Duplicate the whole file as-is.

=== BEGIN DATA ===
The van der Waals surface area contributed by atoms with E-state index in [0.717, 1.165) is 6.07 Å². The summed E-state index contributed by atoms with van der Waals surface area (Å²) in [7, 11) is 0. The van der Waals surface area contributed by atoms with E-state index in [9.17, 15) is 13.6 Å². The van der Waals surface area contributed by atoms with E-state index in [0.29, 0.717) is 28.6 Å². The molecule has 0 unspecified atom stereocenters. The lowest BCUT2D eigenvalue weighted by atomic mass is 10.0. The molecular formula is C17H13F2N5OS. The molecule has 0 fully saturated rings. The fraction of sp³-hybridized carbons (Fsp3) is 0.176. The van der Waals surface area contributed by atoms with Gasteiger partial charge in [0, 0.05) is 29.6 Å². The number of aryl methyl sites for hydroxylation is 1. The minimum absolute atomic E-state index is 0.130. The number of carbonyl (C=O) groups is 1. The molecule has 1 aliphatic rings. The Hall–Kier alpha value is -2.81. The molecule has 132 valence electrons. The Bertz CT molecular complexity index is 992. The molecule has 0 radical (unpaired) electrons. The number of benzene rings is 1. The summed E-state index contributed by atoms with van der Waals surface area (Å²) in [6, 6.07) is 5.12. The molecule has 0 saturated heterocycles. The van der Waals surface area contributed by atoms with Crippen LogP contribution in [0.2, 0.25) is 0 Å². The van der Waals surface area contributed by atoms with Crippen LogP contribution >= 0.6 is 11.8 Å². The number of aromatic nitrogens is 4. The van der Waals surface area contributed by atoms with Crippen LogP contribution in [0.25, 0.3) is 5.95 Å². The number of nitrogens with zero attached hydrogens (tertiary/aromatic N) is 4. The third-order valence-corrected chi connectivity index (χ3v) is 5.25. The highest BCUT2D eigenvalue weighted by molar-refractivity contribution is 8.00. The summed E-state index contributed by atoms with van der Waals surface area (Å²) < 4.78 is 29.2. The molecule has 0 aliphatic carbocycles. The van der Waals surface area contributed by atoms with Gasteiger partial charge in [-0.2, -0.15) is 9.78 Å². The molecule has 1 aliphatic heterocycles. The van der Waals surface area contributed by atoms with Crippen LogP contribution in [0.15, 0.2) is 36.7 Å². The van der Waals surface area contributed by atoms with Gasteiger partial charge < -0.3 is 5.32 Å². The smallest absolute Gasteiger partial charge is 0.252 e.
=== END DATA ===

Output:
The van der Waals surface area contributed by atoms with E-state index in [0.717, 1.165) is 6.07 Å². The summed E-state index contributed by atoms with van der Waals surface area (Å²) in [7, 11) is 0. The van der Waals surface area contributed by atoms with E-state index in [9.17, 15) is 13.6 Å². The van der Waals surface area contributed by atoms with E-state index in [0.29, 0.717) is 28.6 Å². The molecule has 0 unspecified atom stereocenters. The lowest BCUT2D eigenvalue weighted by atomic mass is 10.0. The molecular formula is C17H13F2N5OS. The molecule has 0 fully saturated rings. The fraction of sp³-hybridized carbons (Fsp3) is 0.176. The van der Waals surface area contributed by atoms with Gasteiger partial charge in [0, 0.05) is 29.6 Å². The number of aryl methyl sites for hydroxylation is 1. The minimum absolute atomic E-state index is 0.130. The number of carbonyl (C=O) groups is 1. The molecule has 1 aliphatic rings. The Hall–Kier alpha value is -2.81. The molecule has 132 valence electrons. The Bertz CT molecular complexity index is 992. The molecule has 0 radical (unpaired) electrons. The number of benzene rings is 1. The summed E-state index contributed by atoms with van der Waals surface area (Å²) in [6, 6.07) is 5.12. The molecule has 0 saturated heterocycles. The van der Waals surface area contributed by atoms with Crippen LogP contribution in [0.2, 0.25) is 0 Å². The van der Waals surface area contributed by atoms with Crippen LogP contribution >= 0.6 is 11.8 Å². The number of aromatic nitrogens is 4. The van der Waals surface area contributed by atoms with Crippen LogP contribution in [0.25, 0.3) is 5.95 Å². The number of nitrogens with zero attached hydrogens (tertiary/aromatic N) is 4. The third-order valence-corrected chi connectivity index (χ3v) is 5.25. The highest BCUT2D eigenvalue weighted by molar-refractivity contribution is 8.00. The summed E-state index contributed by atoms with van der Waals surface area (Å²) < 4.78 is 29.2. The molecule has 0 aliphatic carbocycles. The van der Waals surface area contributed by atoms with Gasteiger partial charge in [-0.2, -0.15) is 9.78 Å². The molecule has 1 aliphatic heterocycles. The van der Waals surface area contributed by atoms with Crippen LogP contribution in [0.15, 0.2) is 36.7 Å². The van der Waals surface area contributed by atoms with Gasteiger partial charge < -0.3 is 5.32 Å². The smallest absolute Gasteiger partial charge is 0.252 e.